Trump Doubles Down Against “Anti-Police Rhetoric” During Visit To Kenosha
Despite objections from state and local leaders, Trump visited the Wisconsin city in the wake of the police shooting of Jacob Blake.
During a visit to Kenosha, Wisconsin on Tuesday, President Trump condemned the ongoing protests in the city while praising local police and national law enforcement, which his administration has sent around the country to quell civil rights protests. The state has seen continued protests since the August 23 police shooting of Jacob Blake, which left him paralyzed from the waist down.
“We have to condemn the anti-police rhetoric,” Trump said during a roundtable discussion about Wisconsin’s community safety, while also reiterating his claim that sometimes a few “bad apples” in law enforcement “choke.” Trump was joined by Attorney General BIll Barr, Sen. Ron Johnson (R-WI), and state and local officials.
During the discussion, the president repeated his call for “law and order,” as he and his supporters have sought to portray the ongoing civil rights protests across the nation as violent, despite them being largely peaceful.
He also highlighted local businesses that sustained damage during protests, while praising the National Guard, which was ordered to subdue the local protests. He also said he would provide significant funding to the city, including $1 million to Kenosha law enforcement, nearly $4 million to the affected businesses, and $42 million for “public safety,” which he said would entail “additional prosecutors to punish criminals.”
Attorney General Barr also criticized the ongoing protests against police brutality, while claiming that the recent ones in Kenosha were “simply not a legitimate response” to the police shooting.
The attorney general, a Trump loyalist, also claimed that the protests have frequently been hijacked by a “hardcore group of radicals” who aim to commit violence against cops, arson, and other acts of looting.
When asked by a reporter at the discussion if he believes there are systemically racist aspects to law enforcement, the president said “no” and doubled down on his claim that there are a few “bad apples” who sometimes “choke.” When another reporter asked the president to respond to the fact that demonstrators want structural change, Trump responded that the people of Kenosha “also want change,” and “want law and order.” He also claimed that protests, which have been mostly peaceful, are actually violent.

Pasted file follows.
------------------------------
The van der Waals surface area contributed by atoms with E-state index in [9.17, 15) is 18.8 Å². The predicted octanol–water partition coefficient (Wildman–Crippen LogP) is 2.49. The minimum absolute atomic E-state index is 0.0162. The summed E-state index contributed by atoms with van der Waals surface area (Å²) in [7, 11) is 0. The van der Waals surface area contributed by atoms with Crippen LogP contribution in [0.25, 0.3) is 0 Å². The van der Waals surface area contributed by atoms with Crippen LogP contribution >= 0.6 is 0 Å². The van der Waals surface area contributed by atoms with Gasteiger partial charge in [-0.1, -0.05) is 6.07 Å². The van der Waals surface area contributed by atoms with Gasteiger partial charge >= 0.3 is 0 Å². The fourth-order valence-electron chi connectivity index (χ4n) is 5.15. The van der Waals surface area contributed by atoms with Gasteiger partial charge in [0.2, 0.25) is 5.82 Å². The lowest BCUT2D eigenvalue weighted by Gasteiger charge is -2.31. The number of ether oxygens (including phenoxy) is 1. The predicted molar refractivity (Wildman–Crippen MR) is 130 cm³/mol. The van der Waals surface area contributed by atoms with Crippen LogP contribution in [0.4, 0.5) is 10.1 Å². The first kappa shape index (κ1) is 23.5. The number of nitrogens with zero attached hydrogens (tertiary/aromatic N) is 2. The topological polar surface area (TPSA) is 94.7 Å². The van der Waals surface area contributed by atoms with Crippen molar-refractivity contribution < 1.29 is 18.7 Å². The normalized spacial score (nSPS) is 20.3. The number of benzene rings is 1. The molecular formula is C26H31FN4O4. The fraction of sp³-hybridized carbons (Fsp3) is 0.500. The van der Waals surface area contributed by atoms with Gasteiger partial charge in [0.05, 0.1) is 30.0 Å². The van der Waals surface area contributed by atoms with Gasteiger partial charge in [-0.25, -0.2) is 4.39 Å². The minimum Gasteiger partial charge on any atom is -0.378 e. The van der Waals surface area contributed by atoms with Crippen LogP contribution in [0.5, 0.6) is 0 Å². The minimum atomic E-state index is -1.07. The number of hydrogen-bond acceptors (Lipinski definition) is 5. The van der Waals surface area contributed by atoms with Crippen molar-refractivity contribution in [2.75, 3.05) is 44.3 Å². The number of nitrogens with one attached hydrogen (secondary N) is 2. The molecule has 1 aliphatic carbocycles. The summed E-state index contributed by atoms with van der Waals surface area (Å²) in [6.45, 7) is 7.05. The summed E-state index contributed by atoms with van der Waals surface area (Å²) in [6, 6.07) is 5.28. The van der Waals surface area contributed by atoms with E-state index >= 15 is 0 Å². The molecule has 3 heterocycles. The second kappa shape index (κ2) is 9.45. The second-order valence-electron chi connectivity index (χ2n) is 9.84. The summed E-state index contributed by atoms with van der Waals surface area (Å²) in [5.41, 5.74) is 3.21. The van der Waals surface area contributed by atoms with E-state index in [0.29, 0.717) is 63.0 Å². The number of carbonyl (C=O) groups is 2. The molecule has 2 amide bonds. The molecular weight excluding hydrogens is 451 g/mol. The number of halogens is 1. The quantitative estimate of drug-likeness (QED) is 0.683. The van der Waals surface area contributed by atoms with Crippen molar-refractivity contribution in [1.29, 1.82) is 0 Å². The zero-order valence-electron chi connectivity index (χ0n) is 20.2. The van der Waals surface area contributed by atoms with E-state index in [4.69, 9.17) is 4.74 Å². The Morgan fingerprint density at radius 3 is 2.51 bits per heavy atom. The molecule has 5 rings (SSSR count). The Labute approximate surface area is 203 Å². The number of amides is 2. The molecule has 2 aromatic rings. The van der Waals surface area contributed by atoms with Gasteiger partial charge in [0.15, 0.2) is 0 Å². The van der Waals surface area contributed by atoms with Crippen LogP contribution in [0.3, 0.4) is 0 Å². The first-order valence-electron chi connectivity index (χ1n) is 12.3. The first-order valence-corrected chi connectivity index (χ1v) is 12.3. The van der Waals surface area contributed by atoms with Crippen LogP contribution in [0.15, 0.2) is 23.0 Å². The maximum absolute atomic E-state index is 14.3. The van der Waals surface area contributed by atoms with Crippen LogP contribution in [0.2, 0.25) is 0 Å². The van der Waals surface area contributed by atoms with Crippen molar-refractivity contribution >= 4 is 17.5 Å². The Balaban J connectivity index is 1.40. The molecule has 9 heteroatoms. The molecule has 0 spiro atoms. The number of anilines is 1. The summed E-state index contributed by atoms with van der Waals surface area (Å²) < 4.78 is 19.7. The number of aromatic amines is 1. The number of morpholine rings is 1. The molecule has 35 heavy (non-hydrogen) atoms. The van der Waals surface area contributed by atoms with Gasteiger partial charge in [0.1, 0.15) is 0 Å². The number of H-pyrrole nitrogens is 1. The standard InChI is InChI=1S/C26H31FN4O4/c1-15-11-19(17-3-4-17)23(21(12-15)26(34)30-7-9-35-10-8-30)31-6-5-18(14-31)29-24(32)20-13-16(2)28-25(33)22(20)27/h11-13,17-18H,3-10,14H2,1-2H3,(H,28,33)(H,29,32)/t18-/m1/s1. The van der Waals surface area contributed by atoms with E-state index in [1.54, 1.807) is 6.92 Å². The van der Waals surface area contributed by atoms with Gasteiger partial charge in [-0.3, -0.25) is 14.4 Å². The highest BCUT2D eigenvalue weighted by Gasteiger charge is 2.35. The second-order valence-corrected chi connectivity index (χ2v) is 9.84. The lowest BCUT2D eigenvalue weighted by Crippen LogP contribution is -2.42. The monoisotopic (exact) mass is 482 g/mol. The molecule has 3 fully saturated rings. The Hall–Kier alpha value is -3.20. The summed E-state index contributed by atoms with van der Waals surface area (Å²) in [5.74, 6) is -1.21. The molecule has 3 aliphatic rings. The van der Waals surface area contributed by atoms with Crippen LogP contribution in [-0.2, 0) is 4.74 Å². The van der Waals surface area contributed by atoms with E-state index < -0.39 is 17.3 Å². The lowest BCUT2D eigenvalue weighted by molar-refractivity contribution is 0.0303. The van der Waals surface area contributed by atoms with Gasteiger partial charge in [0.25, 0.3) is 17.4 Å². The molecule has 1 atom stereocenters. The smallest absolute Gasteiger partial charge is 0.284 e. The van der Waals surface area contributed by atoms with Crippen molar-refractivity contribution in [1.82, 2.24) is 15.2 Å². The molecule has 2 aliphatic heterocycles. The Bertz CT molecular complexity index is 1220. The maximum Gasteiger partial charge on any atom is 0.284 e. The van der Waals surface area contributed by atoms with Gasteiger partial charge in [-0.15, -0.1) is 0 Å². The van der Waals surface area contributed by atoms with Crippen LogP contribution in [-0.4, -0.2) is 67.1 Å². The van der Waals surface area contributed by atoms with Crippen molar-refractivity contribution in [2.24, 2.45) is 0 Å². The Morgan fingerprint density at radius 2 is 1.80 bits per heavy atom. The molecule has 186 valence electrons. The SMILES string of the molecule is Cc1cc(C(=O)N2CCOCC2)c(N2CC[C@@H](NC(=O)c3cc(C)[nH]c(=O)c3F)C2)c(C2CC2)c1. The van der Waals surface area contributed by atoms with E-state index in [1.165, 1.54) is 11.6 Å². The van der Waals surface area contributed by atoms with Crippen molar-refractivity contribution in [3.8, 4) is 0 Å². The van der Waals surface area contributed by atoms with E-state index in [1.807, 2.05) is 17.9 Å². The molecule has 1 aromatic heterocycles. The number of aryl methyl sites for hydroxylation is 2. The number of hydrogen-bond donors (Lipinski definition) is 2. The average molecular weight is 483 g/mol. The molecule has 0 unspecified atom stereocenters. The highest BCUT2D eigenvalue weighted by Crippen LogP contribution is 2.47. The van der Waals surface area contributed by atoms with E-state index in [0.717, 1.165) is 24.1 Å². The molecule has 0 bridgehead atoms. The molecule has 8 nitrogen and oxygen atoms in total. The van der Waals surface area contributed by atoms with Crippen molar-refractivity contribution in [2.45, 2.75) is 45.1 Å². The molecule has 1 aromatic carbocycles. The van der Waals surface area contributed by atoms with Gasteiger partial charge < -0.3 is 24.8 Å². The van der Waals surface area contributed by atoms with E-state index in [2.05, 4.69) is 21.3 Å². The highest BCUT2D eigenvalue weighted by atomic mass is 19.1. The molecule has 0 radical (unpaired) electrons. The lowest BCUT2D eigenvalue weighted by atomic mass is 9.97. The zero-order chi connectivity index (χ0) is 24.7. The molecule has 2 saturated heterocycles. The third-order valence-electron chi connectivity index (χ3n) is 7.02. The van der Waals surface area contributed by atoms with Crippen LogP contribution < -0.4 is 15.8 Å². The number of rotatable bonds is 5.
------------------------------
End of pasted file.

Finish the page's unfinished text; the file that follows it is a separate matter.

Trump arrived in Kenosha despite objections from state and local leaders including Wisconsin Gov. Tony Evers (D). On the eve of his visit, the president refused to condemn the actions of 17-year-old Kyle Rittenhouse, who is facing homicide charges in connection with the shooting deaths and injuries of three people during protests against police brutality in Kenosha. The president also gave an interview with Fox News host Laura Ingraham that aired on Monday, in which he compared the actions of the police officer who shot 29-year-old Blake in the back seven times to golfers missing a putt.
Ahead of his trip on Tuesday, the president said he was traveling to Wisconsin to “for law enforcement and for the National Guard because they’ve done a great job in Kenosha.” He added: “They put out the flame immediately.”
The president touched down in Waukegan, Illinois, with Barr and proceeded to Kenosha to survey property damage caused by the recent protest, he said. The Associate Press and Kenosha News have reported that businesses sustained about $2 million in damages in the wake of recent protests.
“We’re going to be making a couple of stops.” the president told reporters after landing.“We’ll look at some of the damage that was done. We’re going to get it fixed up. We’re going to help the people rebuild their businesses in Kenosha.”
The president’s visit drew dueling groups of protesters who both praised and condemned him outside of the Kenosha courthouse. One reporter estimated that a few dozen Trump supporters attended, compared to a “slightly larger number” of protesters.
According to NPR political correspondent Asma Khalid, Trump won Kenosha County in 2016 by less than half of one percentage point and was the first Republican to win the county in 44 years. Recent polling has shown Democratic presidential nominee Joe Biden leading in Wisconsin — which is a key battleground state in the upcoming election.
Trump is not scheduled to meet with Blake’s family and on Monday told reporters: “I may at some point do that, but they did have a lawyer that wanted to be on the phone and I said no. That's inappropriate, but I did just give my best regards."
However, Blake's family’s attorney Benjamin Crump told "Face the Nation" on Sunday that they had not been contacted about meeting the president. Blake’s father, who is also named Jacob Blake, told CNN on August 28 that “It [was] too late” for the president to reach out.
“He should have called four days ago," Blake’s father continued.